Christopher Chabris is an Assistant Professor of Psychology at Union College. In 2004 he was the co-recipient of an Ig Nobel Prize for his now-landmark experiment "Gorillas in Our Midst," which demonstrated that when subjects focused their attention on one thing, they often failed to notice something as conspicuous as a woman in a gorilla suit. His new book "The Invisible Gorilla," based largely on that experiment and reactions to it, explores how the human mind is more fallible than we tend to believe. Chabris received a Ph.D. from Harvard in 1999.
Question: Why do we overestimate the accuracy of forecasters?
Christopher Chabris: In the area of confidence, we have a lot of trouble properly interpreting the level of confidence that other people express.
A thing we do is we attach too much significant to how confident someone seems and appears and acts. In another sense, we prefer confident people more than less-confident people, even when they’re less accurate and less knowledgeable. So for example, a Dutch psychologist named Gideon Keren did a very clever experiment where he said simply to people, here are two weather forecasters, and they have given the forecast, percentage chance of rain on four consecutive days. Forecaster A says, there’s a 90% chance of rain on Monday, a 90% chance on Tuesday, a 90% chance on Wednesday, and a 90% chance on Thursday. Forecaster B says, there’s a 75% chance on Monday, 75% on Tuesday, 75% on Wednesday and 75% on Thursday.
In fact, after those four days, it turns out to have rained three out of those four days, that is 75% of the days. Which weather forecaster do you think was the better forecaster?
Now, the right answer is Forecaster B because Forecaster B said there was a 75% chance of rain, and he was right. On 75% of those days it actually did rain. He’s what we call perfectly calibrated. But a majority of subjects in this study preferred Forecaster A, and the only difference between Forecaster A and B is that Forecaster A is more confident. Forecaster A is sort of more decisive in his forecasts, but less accurate. Yet we still prefer that forecaster, even knowing their track record.
And here we actually know what their track record is. So we should really be able to say, "Look, this guy got it right, he’s the right one," but instead, even knowing their track record, we go for the one who’s more confident. And this is an unusual case actually because you’ve been given all the information you need to know to make the right decision.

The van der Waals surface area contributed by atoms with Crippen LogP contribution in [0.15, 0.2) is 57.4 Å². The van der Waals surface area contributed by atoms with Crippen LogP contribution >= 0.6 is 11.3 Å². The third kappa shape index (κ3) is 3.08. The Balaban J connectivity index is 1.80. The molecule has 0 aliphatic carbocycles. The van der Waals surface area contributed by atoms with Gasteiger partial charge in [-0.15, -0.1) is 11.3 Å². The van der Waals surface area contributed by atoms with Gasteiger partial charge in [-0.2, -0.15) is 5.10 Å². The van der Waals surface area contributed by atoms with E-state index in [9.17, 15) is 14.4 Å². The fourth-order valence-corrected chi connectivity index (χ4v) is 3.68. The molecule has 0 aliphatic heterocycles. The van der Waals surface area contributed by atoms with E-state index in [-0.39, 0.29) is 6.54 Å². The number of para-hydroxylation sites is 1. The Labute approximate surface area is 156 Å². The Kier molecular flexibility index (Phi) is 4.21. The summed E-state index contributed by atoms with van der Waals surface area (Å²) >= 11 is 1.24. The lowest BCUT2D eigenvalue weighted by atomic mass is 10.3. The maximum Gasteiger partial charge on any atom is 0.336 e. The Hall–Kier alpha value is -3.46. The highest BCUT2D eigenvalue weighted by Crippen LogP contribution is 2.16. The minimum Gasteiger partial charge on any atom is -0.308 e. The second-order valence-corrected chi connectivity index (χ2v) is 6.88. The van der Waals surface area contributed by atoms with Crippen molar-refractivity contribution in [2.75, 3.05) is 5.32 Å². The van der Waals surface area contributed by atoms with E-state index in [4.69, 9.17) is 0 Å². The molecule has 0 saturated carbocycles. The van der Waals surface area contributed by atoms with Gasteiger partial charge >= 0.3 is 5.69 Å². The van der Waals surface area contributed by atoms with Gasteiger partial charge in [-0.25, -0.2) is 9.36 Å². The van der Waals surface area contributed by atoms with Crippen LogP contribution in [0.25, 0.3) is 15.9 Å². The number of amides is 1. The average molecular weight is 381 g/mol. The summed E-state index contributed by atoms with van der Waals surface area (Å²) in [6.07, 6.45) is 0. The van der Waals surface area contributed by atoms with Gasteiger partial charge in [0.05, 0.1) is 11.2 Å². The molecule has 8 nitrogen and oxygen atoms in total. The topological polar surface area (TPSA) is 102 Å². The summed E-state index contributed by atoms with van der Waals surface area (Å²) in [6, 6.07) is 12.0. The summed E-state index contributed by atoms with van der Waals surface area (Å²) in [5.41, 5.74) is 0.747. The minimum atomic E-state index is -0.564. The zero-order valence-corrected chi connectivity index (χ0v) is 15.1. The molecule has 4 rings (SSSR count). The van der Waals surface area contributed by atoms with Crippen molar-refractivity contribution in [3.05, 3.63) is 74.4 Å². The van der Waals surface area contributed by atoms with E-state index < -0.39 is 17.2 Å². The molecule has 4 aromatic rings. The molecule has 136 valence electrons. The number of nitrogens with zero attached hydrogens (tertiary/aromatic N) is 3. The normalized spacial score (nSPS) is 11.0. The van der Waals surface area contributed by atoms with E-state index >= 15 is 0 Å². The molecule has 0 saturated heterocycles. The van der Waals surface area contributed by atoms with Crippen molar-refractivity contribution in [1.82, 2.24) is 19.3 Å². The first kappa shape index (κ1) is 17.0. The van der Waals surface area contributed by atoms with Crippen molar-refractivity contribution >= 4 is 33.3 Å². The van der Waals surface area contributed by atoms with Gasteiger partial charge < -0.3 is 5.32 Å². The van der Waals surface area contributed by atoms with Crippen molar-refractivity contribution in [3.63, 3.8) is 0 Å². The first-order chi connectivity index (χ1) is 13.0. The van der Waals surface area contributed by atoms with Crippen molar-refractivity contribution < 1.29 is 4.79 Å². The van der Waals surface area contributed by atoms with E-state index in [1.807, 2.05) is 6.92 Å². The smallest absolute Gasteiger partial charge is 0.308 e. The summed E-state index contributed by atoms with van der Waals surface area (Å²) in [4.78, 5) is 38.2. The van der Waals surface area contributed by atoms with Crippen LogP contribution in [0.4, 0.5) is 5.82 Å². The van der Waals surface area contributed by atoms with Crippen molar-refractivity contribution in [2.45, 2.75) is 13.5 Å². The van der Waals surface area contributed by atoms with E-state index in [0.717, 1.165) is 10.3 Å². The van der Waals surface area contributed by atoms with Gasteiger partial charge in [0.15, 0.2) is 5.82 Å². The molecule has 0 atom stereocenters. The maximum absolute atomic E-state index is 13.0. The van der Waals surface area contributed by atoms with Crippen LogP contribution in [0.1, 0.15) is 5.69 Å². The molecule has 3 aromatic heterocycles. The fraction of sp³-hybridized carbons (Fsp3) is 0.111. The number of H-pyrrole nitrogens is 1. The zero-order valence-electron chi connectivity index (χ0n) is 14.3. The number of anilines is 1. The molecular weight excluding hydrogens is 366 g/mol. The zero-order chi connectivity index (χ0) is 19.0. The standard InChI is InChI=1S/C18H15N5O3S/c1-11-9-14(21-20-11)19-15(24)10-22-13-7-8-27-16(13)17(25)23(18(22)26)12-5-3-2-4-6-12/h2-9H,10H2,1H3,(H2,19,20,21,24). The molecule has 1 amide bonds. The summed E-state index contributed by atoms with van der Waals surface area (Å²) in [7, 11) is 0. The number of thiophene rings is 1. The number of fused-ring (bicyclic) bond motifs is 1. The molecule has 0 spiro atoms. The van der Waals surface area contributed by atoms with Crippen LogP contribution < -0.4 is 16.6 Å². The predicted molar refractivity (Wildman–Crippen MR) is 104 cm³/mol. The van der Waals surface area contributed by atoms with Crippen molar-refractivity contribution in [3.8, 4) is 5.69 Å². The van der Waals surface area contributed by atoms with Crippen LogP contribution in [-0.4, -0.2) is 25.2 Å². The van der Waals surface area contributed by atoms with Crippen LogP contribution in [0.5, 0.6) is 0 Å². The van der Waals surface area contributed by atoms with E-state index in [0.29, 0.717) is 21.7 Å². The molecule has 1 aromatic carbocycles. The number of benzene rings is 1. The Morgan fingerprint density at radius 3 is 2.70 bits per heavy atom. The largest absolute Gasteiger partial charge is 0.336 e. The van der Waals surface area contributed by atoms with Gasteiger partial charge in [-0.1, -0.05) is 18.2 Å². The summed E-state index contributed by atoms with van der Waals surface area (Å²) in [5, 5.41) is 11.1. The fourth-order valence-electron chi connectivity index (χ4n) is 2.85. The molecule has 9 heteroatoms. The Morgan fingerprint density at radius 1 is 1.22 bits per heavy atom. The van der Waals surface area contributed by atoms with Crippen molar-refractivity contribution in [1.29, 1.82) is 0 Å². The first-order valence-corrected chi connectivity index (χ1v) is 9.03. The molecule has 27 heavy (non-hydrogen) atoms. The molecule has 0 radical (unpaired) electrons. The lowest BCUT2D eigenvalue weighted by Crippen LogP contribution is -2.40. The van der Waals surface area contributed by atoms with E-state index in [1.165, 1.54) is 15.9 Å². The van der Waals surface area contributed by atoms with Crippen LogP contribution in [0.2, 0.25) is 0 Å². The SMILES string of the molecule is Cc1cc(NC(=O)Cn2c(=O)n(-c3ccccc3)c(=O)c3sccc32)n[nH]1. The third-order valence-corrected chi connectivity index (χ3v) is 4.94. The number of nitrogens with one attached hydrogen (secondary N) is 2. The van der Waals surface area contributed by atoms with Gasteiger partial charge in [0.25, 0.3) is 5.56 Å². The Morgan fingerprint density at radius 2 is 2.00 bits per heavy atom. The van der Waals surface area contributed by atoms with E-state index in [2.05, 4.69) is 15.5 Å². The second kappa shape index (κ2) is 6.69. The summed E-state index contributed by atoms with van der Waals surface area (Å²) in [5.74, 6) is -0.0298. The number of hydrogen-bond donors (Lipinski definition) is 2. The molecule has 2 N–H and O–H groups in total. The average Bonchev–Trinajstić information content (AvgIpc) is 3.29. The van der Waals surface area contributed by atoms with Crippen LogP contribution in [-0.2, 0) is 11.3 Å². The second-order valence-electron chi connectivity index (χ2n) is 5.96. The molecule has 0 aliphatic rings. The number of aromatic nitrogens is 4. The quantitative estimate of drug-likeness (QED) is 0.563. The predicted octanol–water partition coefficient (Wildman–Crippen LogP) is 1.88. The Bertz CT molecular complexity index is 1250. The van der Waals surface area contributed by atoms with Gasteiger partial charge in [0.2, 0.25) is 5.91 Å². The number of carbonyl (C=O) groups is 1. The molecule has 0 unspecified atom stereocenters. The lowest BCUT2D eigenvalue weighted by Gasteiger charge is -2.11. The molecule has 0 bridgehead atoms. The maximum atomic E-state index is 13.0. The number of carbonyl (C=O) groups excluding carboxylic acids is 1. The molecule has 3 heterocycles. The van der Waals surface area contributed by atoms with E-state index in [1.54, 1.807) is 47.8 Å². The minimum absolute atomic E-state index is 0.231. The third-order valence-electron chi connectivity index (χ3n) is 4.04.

If you think about people who forecast the stock market, or who forecast political elections, or who forecast, you know, trends in shopping and design and so on. We don’t know what the track record of those people are when we pick which ones we like better. So even more seduced by confidence and we don’t realize that we’re paying so much attention to that and we think we’re making a better decision than we really are.
Question: How do the fields of psychology and neurology intersect?
Christopher Chabris: My research is in sort of two areas. One is traditional cognitive psychology and the other is cognitive neuroscience, a more modern field that uses technologies like brain scanning to figure out how what’s going on in the brain explains how our minds work. And these are exciting developments and exciting technologies that enable us to learn those kinds of things and I’m all for them. But, we do point out in our books sort of one unfortunate side effect of some of this new development and we call these side effects "neurobabble" and "brain porn." And "neurobabble" is sort of the adornment of explanations about the mind with references to the brain. A lot of people think that if you can say something about the brain, then you must know more about how the mind works. And it really doesn’t work that way. The brain and the mind are not entirely the same thing Just seeing a picture of the brain with some colorful blobs showing this is where the brain is active while we’re doing some particular task, doesn’t necessarily tell us a whole lot more about that task and how our minds accomplish it.
Likewise, a lot of talk about the brain is often used to sort of... as an add on to other arguments to make them seem more convincing as sort of like an all-purpose you now, reference to make your argument more convincing. To say it has something to do with the brain and show a picture of the brain and so on. Advertising does this quite a bit as well. You can see the brain, if you look, in all kinds of advertisements where when you think about it, it’s really not that relevant. And I sort of am a little bit troubled about that trend, while at the same time I think that it’s exciting to discover more about the brain just as long as we know what the knowledge means and that it doesn’t mean that traditional psychology is somehow obsolete and replaced by neuroscience and so on.
They are two topics of study that definitely relate to each other quite a bit, but the one doesn’t replace or really make the other any more credible.
Recorded on May 13, 2010
Interviewed by Austin Allen